Financial institutions are also focused on getting to know their customers and delivering highly personalized experiences. And, they would seem to be ideally suited to deliver this personalization due to the volume and diversity of customer and transactional data that they capture across their enterprises. External sources, such as social media channels hold the opportunity to capture additional rich data, such as information on life events that might drive financial purchases – including relocation, marriages, the arrival of children, and a new job. The ability to manage and analyze big data – internal and external – is essential to moving to a new level of customer intimacy. That said, many financial services institutions today are struggling in this area. In an Oracle-sponsored study, “From Overload to Impact: An Industry Scorecard on Big Data Business Challenges,” 25 percent of financial services executives gave their organization a “D” or “F” in preparedness to manage the data deluge. Fifty-six percent gave their organization a “C” or below. Only three percent of executives gave their organization an “A” in preparedness.
Make it Easy:
Consumers are busy – pulled between a growing number of competing family, career, and personal interests and commitments. They want to transact quickly and easily. One can argue that this is especially true when it comes to purchasing financial services and products – an activity that is not generally considered highly enjoyable for most individuals. Focusing on ways to make it easier for customers to get all the information they need about a product in one place (whether in a branch, on the phone, or via a mobile device) and in simple-to-understand terms, and then quickly transact, can go a long way toward customer receptivity and loyalty. The ability to effectively compare products and their costs as well as identify products best suited to a specific individual is also essential. Further, customers welcome the flexibility to begin an application or account process in one place and finish it via another channel, and are increasingly eager to access end-to-end financial services – from account opening to closure – via online and mobile channels. To make this vision a reality, financial services organizations require flexible, scalable, and extensible modern platforms and applications that support unprecedented agility. As financial institutions work to not only meet, but exceed changing customer expectations, they seek new models and strategies. The retail industry – and its leading-edge approach to customer experience – can provide important insight. Fundamental to the success of any customer experience initiative is a strong organizational commitment, willingness to think creatively and put the customer at the center of the enterprise, and an agile and robust supporting architecture that supports flawless execution.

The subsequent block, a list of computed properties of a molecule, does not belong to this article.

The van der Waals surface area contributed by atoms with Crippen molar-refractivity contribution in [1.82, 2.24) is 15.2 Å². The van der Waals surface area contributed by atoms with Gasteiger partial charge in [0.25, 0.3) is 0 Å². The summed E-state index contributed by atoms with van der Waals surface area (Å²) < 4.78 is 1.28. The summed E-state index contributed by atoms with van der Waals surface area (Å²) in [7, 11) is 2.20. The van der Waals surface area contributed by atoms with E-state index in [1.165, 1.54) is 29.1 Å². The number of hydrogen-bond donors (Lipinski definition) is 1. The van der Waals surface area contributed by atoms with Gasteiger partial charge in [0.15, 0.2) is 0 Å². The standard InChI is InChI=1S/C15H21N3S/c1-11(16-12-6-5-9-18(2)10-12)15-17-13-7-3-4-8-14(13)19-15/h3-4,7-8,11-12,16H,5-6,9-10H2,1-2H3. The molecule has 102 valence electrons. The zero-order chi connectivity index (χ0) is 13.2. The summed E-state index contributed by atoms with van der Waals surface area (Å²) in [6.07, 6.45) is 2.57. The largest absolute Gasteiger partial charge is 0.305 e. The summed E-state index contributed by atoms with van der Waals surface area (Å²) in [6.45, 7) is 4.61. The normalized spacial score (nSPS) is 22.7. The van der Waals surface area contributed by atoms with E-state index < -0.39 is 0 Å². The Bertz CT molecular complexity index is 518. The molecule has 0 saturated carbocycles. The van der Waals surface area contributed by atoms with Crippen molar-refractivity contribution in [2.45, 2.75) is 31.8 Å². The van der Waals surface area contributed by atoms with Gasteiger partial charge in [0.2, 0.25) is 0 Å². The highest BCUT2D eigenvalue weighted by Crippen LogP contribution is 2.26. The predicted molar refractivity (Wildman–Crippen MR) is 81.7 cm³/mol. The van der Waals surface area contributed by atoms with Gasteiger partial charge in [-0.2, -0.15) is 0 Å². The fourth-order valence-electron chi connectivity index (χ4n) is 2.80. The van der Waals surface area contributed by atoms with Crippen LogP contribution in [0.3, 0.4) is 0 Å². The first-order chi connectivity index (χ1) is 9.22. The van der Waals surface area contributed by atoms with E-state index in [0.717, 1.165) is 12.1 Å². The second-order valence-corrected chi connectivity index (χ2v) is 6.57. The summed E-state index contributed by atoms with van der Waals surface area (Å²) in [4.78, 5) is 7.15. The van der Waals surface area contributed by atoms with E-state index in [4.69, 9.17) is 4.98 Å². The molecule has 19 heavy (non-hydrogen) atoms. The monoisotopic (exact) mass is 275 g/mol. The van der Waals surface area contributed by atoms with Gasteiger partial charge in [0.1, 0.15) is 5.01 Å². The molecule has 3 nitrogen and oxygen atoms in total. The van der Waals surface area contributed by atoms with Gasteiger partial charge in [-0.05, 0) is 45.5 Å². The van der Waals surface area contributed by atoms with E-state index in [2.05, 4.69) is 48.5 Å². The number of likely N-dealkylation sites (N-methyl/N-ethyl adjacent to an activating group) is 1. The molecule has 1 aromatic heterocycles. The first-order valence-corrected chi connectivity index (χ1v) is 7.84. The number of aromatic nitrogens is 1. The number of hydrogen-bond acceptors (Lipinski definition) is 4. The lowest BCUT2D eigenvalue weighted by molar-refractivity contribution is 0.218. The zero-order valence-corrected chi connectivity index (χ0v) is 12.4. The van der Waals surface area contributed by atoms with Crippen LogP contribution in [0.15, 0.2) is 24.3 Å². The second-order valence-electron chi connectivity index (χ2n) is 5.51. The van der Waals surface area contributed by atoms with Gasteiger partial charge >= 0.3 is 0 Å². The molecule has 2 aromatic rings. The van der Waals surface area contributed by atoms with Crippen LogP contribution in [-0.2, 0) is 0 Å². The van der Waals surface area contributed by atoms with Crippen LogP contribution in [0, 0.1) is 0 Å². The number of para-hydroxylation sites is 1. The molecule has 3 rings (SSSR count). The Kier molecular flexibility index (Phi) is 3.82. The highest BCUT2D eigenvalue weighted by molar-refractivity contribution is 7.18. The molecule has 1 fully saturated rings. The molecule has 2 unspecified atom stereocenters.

Sonny Singh is Senior Vice President and General Manager, Financial Services Global Business Unit at Oracle.